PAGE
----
A small LED torch that emits deep red light and costs just £ 12 to make could help improve vision loss, scientists said.
A University College London study, involving a small sample of 24 people, found that looking at long-wavelength light for three minutes each day can “dramatically improve vision” in people 40 and older .
Scientists believe the discovery, published in the Journals of Gerontology, could pave the way for new affordable, patient-achievable eye therapies at home.
The cells of the eye retina start to deteriorate around the age of 40.
According to the researchers, the rhythm of this aging is due in part to a drop in the mitochondria of the cell, whose role is to produce energy and boost cell function.
Lead author Professor Glen Jeffery of the UCL Institute of Ophthalmology said: “As you get older, your visual system decreases dramatically, especially once over 40 years of age.
“Your retinal sensitivity and your color vision are both progressively weakened, and with an aging population, this is a growing problem.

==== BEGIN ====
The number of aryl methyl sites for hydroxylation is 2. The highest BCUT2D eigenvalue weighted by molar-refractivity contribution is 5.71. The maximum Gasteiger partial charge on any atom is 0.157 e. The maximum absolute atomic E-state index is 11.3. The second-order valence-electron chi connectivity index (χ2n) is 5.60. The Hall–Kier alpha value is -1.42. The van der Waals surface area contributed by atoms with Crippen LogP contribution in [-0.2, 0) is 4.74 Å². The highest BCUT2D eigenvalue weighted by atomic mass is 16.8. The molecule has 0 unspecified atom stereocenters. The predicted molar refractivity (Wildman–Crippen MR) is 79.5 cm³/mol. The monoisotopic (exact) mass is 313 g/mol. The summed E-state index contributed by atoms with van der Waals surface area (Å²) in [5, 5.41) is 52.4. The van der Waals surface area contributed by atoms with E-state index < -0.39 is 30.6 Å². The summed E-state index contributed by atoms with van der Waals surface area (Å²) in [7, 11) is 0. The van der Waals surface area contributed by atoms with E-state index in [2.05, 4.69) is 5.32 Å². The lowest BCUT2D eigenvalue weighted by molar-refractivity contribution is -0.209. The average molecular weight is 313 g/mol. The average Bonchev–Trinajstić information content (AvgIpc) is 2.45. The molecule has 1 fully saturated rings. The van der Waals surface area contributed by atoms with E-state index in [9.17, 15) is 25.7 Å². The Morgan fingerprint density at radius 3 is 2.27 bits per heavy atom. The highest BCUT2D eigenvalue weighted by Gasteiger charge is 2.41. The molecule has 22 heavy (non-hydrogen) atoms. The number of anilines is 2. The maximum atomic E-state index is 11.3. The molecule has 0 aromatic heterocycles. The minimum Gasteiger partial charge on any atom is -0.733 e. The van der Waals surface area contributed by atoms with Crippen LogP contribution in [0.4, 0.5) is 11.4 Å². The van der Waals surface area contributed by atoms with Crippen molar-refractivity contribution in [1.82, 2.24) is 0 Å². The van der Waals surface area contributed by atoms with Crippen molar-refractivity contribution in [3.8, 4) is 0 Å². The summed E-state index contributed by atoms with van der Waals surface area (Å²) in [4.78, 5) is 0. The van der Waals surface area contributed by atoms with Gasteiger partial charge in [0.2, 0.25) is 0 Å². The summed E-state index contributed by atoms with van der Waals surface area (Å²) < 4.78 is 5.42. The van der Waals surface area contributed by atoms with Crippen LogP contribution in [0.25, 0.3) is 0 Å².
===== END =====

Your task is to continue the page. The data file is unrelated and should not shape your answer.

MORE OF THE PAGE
“To try to stem or reverse this decline, we have sought to restart aging retinal cells with short bursts of longwave light.”
The researchers recruited 24 people, aged 28 to 72, who had no eye disease to participate in their study.
Participants were given special LED torches to take home and were asked to look into its deep red beam of 670 nm for three minutes a day for two weeks.
They were then retested for color vision as well as for low light vision.
The ability to detect colors has improved by up to 20% in some people aged around 40 and older, according to the researchers.
The ability to see in low light also improved significantly within the same age group, they added, although the improvements were not as dramatic as the gains seen in color vision.
The effect was not observed in younger individuals under the age of 40.
Professor Jeffery said, “Our study shows that it is possible to dramatically improve diminished vision in the elderly by using simple brief exposures to light wavelengths that recharge the energy system that has declined in retina cells, rather than recharging a battery.
“The technology is simple and very safe, using deep red light of a specific wavelength, which is absorbed by the mitochondria of the retina which provide energy for cellular function.
“Our devices cost around £ 12 to make, so the technology is very accessible to members of the public.”